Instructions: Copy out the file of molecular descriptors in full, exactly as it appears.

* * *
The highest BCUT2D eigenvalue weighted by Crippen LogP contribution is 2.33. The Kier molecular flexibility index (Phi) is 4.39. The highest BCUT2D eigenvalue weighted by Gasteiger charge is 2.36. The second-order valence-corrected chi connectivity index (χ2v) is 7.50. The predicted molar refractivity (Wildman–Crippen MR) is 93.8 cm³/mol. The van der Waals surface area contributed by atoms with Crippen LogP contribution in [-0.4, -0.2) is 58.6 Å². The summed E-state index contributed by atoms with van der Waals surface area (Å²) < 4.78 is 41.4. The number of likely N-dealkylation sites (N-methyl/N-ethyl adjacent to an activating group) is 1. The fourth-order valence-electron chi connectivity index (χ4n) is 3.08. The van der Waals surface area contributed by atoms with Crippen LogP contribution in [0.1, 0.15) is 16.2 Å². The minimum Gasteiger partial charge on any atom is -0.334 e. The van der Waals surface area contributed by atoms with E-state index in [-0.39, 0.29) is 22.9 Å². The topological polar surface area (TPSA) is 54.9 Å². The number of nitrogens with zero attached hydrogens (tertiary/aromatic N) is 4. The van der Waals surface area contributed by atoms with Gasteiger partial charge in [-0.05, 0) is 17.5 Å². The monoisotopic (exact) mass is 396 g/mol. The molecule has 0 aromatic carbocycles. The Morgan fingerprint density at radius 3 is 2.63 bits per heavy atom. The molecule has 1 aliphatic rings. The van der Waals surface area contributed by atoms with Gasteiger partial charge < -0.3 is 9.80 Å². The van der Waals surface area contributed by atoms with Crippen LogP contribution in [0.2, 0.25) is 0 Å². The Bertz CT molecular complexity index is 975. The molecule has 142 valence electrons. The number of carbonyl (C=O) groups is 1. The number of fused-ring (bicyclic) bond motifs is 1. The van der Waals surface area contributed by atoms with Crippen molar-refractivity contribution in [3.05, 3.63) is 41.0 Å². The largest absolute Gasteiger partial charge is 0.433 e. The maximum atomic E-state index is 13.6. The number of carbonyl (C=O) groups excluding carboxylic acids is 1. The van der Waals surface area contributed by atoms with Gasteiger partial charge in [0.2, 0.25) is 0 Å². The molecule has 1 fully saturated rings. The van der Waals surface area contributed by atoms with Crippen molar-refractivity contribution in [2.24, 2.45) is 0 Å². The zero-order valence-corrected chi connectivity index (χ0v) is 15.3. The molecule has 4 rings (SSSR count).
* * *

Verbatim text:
The highest BCUT2D eigenvalue weighted by Crippen LogP contribution is 2.33. The Kier molecular flexibility index (Phi) is 4.39. The highest BCUT2D eigenvalue weighted by Gasteiger charge is 2.36. The second-order valence-corrected chi connectivity index (χ2v) is 7.50. The predicted molar refractivity (Wildman–Crippen MR) is 93.8 cm³/mol. The van der Waals surface area contributed by atoms with Crippen LogP contribution in [-0.4, -0.2) is 58.6 Å². The summed E-state index contributed by atoms with van der Waals surface area (Å²) < 4.78 is 41.4. The number of likely N-dealkylation sites (N-methyl/N-ethyl adjacent to an activating group) is 1. The fourth-order valence-electron chi connectivity index (χ4n) is 3.08. The van der Waals surface area contributed by atoms with Crippen LogP contribution in [0.1, 0.15) is 16.2 Å². The minimum Gasteiger partial charge on any atom is -0.334 e. The van der Waals surface area contributed by atoms with E-state index in [-0.39, 0.29) is 22.9 Å². The topological polar surface area (TPSA) is 54.9 Å². The number of nitrogens with zero attached hydrogens (tertiary/aromatic N) is 4. The van der Waals surface area contributed by atoms with Gasteiger partial charge in [-0.05, 0) is 17.5 Å². The monoisotopic (exact) mass is 396 g/mol. The molecule has 0 aromatic carbocycles. The Morgan fingerprint density at radius 3 is 2.63 bits per heavy atom. The molecule has 1 aliphatic rings. The van der Waals surface area contributed by atoms with Gasteiger partial charge < -0.3 is 9.80 Å². The van der Waals surface area contributed by atoms with Crippen LogP contribution in [0.2, 0.25) is 0 Å². The Bertz CT molecular complexity index is 975. The molecule has 142 valence electrons. The number of carbonyl (C=O) groups is 1. The number of fused-ring (bicyclic) bond motifs is 1. The van der Waals surface area contributed by atoms with Crippen molar-refractivity contribution in [3.05, 3.63) is 41.0 Å². The largest absolute Gasteiger partial charge is 0.433 e. The maximum atomic E-state index is 13.6. The number of carbonyl (C=O) groups excluding carboxylic acids is 1. The van der Waals surface area contributed by atoms with Gasteiger partial charge in [0.2, 0.25) is 0 Å². The molecule has 1 fully saturated rings. The van der Waals surface area contributed by atoms with Crippen molar-refractivity contribution in [2.24, 2.45) is 0 Å². The zero-order valence-corrected chi connectivity index (χ0v) is 15.3. The molecule has 4 rings (SSSR count).